computer. The these devices people are able to continue to play games and use programs even when not in front of their computer, and they do. It
allows people to indirectly keep in contact with people via chat and SMS messages rather than to talk with someone directly.
From computers and the Internet was born social networking. It has been implemented into nearly everything done on the Internet and other devices,
linking accounts, keeping in touch with people indirectly (once again), and even still, allowing more possibilities for people play endless games and
use endless computer programs anywhere in the world at any given time. And that - is what people do. That is what people think about.
Inward thinking was born when the outside world became too small and crowded. With ever landmass explored and everything seemingly having been done,
the computer allows people to enter what they feel is a new frontier. Yet it is nothing more than a giant webbed distraction for most. While some
people remain productive and use computers and Internet for work and to advance their lives in a positive way (this is mostly the older generations
who were not raised on computers), the others, the newer generations waste their lives away generally trying to make something of themselves in a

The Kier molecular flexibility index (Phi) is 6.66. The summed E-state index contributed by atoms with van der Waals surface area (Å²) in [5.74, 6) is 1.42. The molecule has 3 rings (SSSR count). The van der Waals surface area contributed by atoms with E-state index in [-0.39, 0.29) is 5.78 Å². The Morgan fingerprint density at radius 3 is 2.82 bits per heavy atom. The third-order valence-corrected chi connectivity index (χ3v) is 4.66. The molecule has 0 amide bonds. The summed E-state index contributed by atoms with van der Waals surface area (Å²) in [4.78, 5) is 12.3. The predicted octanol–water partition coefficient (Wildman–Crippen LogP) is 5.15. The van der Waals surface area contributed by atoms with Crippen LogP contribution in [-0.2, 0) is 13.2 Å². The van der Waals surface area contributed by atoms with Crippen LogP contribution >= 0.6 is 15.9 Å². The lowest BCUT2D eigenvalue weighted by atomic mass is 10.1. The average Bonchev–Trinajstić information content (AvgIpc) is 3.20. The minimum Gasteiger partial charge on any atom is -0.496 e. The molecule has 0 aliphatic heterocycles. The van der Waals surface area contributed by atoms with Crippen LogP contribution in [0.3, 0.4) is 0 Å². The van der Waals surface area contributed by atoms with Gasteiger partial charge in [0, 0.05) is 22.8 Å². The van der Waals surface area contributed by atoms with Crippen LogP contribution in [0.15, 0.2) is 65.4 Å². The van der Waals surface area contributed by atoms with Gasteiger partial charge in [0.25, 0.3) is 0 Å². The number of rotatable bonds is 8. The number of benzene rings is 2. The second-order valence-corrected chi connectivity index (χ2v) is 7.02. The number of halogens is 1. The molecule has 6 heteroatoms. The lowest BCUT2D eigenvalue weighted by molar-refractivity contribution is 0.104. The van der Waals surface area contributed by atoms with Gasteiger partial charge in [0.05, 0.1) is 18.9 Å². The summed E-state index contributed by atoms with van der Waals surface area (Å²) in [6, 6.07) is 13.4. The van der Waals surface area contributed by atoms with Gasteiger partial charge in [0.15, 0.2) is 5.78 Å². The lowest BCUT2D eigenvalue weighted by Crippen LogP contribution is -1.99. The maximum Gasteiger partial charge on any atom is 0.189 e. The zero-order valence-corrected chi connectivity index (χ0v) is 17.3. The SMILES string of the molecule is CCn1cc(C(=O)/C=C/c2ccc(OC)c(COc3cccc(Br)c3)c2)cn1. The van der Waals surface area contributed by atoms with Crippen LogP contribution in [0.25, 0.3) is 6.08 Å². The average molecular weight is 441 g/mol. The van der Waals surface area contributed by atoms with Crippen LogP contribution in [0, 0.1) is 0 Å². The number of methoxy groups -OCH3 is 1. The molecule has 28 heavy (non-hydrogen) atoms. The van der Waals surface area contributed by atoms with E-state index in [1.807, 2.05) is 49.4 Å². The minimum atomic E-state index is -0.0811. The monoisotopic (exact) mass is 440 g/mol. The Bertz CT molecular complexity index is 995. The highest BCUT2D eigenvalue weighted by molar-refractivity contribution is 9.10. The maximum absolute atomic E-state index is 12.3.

crowded virtual reality with no scope of the real world.
Kids these days are raised on computers. They lack discipline. They lack adventure. They lack imagination. The moment a kid is introduced to a
computer at a young age, gone are the dreams of being an astronaut or fire fighter. Gone are the dreams period. Most people are so accustomed now to
the idea of anonymous chatting and conversation with people over the Internet that they feel threatened or uncomfortable at the mere thought of a
stranger sparking up a conversation with them. They consider someone WEIRD for even doing so.
Worst of all is the action of inaction. The computers and Internet have provided a giant soapbox for the world to stand on and voice their opinions.
The only problem is that you are yelling into a crowd of yelling people, and in the end the message doesn't mean much at all. People still find
contentment in it. When it comes to things they are unhappy with, such as government, a large majority of people will jump to the internet to voice
their opinions but when it comes to actually taking action for what they believe in, they will never be found.